Black youths, legalized pot and generation Incarceration

| March 18, 2014
gerald deas

Dr. Gerald Deas

By Gerald W. Deas, M.D.

When I was a youngster, full of energy and acting up, the old folks would say I was “cutting up.” Cutting up was fun but was never that serious—and would never land me in jail. This undesirable behavior was curtailed by not sparing the rod. A handy switch would bring you right back to your senses. Often, it would never require a physical hit. In fact, just a frown on a parents face would send a signal to a child that enough was enough. Settle down and behave! Often, even a kiss and a hug could end “cutting up,” as an antidote to bad behavior.

Today, our jails are filling up with youngsters who are cutting up. In fact, prisons are sources of economic growth and have replaced mental institutions.

Now let me get to the nitty gritty. The legalization of marijuana by our government may serve to help medical conditions, but at the same time is an anti-motivational drug that causes highs and lows of depression.

A few years ago, I attended Nazarene Church in Brooklyn and heard a sermon about the living conditions of slaves. He told me how slaves who worked in the kitchen of the “high and mighty,” were not allowed to take food back to their cabins for their meals. They could only take the “pot-licker,” which was water from cooked vegetable and meats. They survived working long shifts in the fields because of consuming the vitamin-rich nutrients in the broth. In fact, they mixed this broth with corn meal and fat back for their evening meals. After explaining the nutritional benefits of pot- liker, he went on to explain how today “pot” and “liquor,” are contributing to the downfall of our people. Hospitals, mental institutions and jails are filled with the negative effects of these mind-altering drugs.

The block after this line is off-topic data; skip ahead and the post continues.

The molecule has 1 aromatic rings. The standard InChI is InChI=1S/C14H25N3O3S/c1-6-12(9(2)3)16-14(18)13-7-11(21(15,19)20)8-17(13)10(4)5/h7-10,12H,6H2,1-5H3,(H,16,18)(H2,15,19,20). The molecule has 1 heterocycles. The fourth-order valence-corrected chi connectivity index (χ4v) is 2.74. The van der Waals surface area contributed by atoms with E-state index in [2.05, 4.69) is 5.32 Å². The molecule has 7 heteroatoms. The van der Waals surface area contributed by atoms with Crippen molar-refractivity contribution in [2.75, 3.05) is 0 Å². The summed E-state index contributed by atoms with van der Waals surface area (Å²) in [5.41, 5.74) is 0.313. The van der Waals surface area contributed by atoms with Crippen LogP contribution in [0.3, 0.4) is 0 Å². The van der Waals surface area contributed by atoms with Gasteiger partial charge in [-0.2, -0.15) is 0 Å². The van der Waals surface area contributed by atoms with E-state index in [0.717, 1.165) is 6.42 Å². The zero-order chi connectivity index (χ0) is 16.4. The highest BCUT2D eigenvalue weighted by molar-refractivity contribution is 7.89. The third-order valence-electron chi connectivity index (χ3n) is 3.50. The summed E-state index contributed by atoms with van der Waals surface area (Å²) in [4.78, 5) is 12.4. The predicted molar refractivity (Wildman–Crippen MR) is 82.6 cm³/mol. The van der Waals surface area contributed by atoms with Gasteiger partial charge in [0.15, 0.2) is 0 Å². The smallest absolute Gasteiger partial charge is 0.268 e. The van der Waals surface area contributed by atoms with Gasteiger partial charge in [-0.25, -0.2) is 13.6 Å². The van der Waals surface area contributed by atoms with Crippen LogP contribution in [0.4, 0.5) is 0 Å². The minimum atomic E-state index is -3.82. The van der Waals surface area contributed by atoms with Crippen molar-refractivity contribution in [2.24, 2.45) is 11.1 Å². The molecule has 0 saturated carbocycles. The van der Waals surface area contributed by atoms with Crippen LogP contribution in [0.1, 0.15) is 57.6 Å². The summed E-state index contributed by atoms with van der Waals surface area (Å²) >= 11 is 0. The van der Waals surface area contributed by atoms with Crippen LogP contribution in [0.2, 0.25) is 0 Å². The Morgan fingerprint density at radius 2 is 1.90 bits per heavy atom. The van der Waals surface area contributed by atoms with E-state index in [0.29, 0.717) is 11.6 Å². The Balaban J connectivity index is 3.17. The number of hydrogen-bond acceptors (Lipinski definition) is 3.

According to the Bureau of Justice Statistics, blacks make up 50 percent of the state and local prisoners incarcerated for drug crimes. And black kids are 10 times more likely to be arrested for drug crimes than white ones—even though white kids are more likely to abuse drugs.

In fact, while blacks account for 12 percent of the population, they comprise 31 percent of marijuana possession arrests, according to one study. With an overall marijuana incarceration rate that has doubled since 1991, whites were arrested at 195 per 100,000 while blacks are at 598 per 100,000 for possession of marijuana. In general, youths age15 to 24 made up over half of all possession arrests.

In addition to pot and liquor, our youngsters are also being subjected to additives in foods and beverages that are causing them to experience abnormal behavior. Back in 1976, Dr. Benjamin Feingold founded an organization whose sole purpose was to generate public awareness of how foods and synthetic additives adversely our health in the areas of childhood behavior, learning and mental health.

Many parents do not realize how chemicals such as artificial flavors, food dyes, preservatives, artificial sweeteners such as Equal, Nutrasweet, Sucralose, Splenda—all lead to hyperactivity, impulsive actions, short attention spans and poor sleep habits. For further information and to obtain a booklet on Behavior, Leaning & Health: The Dietary Connection, you may contact them at 631-369-9340 or toll free at 1-800-321-3287. Their website is www.feingold.org, also ADHD.diet.org and www.school-lunch.org.

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Category: Health

About the Author ()

Gerald W. Deas, MD, MPH, MA is a physician, poet, patient advocate, playwright, media personality, political activist and public health crusader. Read his full bio at http://www.downstate.edu/giving/funds/deas.html/.

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